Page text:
See the adjacent Software Information
links for general details regarding LUSAS Bridge software products and
Integral or Jointless Bridges
Integral or jointless bridges are well known to
eliminate the maintenance and salt corrosion problems associated
with bridges having movement joints and bearings. However, the
biggest uncertainty with the design of these types of structures
is the reaction of the soil behind the abutments and adjacent to
the foundation piles caused by seasonal thermal expansion of the
various bridge components acting together.
unlike some systems, allows you to accurately analyse the
soil-structure interaction of the piles and bridge structure in
one model and comprehensive results processing features give you with
all the tools you need to view and interpret your results.
There are two main types of
integral abutment bridge:
- Those with short stub-type
abutments that sit on piles and support the deck beams or
- Those with full abutment
walls, sitting on piles, that retain the ground behind the
wall as well as support the deck beams or bridge slab.
or jointless bridges, as they are more commonly known in
the USA, are constructed without any movement joints between
spans or between spans and abutments. Typically these bridges
have stub-type abutments supported on piles and a continuous
bridge deck from one embankment to the other. Foundations are
usually designed to be small and flexible to facilitate
horizontal movement or rocking of the support.
bridges thermal deck movements are accommodated by soil
structure interaction between the supporting piles and the
surrounding strata. Deck loading is also affected by the soil
which acts as both load and support system to the piles upon
which the structures are founded. Specifying a series of spring
supports along a pile to approximate soil behaviour is a
commonly used modelling method when the structural load effects
are the main item of interest. When the soil movement is of
interest continuum models are used instead.
present a challenge for load distribution calculations because
the bridge deck, piers, abutments, embankments and soil must all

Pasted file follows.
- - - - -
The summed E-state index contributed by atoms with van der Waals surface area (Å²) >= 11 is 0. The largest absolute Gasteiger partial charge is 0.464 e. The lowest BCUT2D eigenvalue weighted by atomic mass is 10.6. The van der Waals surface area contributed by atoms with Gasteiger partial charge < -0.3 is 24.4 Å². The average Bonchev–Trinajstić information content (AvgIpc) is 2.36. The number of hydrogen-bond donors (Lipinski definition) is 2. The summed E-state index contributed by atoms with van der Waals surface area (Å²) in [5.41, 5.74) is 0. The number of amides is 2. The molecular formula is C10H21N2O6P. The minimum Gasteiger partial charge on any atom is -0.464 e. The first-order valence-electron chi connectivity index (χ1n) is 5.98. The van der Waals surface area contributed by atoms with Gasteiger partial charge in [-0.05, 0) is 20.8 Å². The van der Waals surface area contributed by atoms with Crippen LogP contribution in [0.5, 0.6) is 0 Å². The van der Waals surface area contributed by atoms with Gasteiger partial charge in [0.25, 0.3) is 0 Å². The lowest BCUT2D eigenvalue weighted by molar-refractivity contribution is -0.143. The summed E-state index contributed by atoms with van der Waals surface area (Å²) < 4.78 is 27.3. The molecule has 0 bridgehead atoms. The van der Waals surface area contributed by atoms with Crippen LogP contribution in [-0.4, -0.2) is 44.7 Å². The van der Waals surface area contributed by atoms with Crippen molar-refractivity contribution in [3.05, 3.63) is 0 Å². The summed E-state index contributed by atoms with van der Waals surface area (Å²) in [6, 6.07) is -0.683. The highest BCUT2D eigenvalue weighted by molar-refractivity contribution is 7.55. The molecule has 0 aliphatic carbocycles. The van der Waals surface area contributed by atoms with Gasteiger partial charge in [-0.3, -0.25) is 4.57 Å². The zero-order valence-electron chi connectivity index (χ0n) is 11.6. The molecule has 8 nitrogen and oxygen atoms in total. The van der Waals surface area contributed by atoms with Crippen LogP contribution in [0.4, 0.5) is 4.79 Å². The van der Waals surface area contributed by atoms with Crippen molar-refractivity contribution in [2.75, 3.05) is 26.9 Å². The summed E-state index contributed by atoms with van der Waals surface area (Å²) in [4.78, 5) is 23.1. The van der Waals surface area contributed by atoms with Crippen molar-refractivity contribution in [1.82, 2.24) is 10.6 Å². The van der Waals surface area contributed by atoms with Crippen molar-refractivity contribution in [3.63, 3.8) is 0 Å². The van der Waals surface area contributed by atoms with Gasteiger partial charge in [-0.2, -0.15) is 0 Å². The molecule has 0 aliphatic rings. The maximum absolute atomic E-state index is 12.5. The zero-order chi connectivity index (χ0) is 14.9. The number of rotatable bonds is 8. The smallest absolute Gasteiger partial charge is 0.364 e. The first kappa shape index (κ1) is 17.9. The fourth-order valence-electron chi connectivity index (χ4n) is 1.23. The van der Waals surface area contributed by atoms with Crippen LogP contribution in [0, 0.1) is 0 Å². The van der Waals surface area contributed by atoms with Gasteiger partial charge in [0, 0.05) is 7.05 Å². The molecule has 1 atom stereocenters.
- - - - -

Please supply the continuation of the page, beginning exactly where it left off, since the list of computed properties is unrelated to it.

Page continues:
be considered as a single compliant system.
Whilst some analysis systems require
you to use a pile design package to analyse the soil-structure
interaction of the piles before passing results to and from the
structural analysis design package, LUSAS Bridge handles it all
within one analysis system - greatly simplifying your modelling and
Modelling and analysis with LUSAS Bridge
With LUSAS Bridge you can model
integral abutment bridges in a number of ways:
- 2D beam model with Winkler springs to
represent the horizontal soil continuum.
- 2D continuum model (plane strain) with
staged construction and nonlinear materials for drained and
undrained soil conditions.
- 3D beam analysis with Winkler springs
to represent the horizontal soil continuum.
- 3D shell and beam analysis with
Winkler springs representing the horizontal soil continuum.
- 3D shell analysis with 3D (volume)
continuum to represent the soil.
- Full 3D analysis.
abutment bridge model using 3D shells and beams with spring
supports representing the horizontal soil continuum.
results are from an analysis of a 3 span integral composite
bridge comprising a concrete deck on steel girders with
concrete diaphragms and abutments supported on H-piles.
In the USA, integral abutment bridges have been built since the
1960s and are increasingly being used for replacement
structures. Lengths of integral abutment bridges are also
increasing and now the state of Tennessee builds steel
superstructure bridges up to 400 ft. (122m) long with no joints;
and concrete superstructure bridges of this type up to 800 ft.
(244m) and sometimes longer. One case in point is the bridge
carrying Route 50 over Happy Hollow Creek - at a total length of
1,175 ft. (358 m), it is the longest, jointless, integral
abutment bridge in the country.
In the UK, the Highways Agency Departmental
Standard, BD57, "Design for Durability", requires
designers to consider designing all bridges with lengths of up
to 60 metres and skew angles of less than 30 degrees as integral
bridges. This advice is intended to prevent problems of joint
leakage over supports and reinforcement corrosion that typically
occur in non-integral forms of bridge construction.
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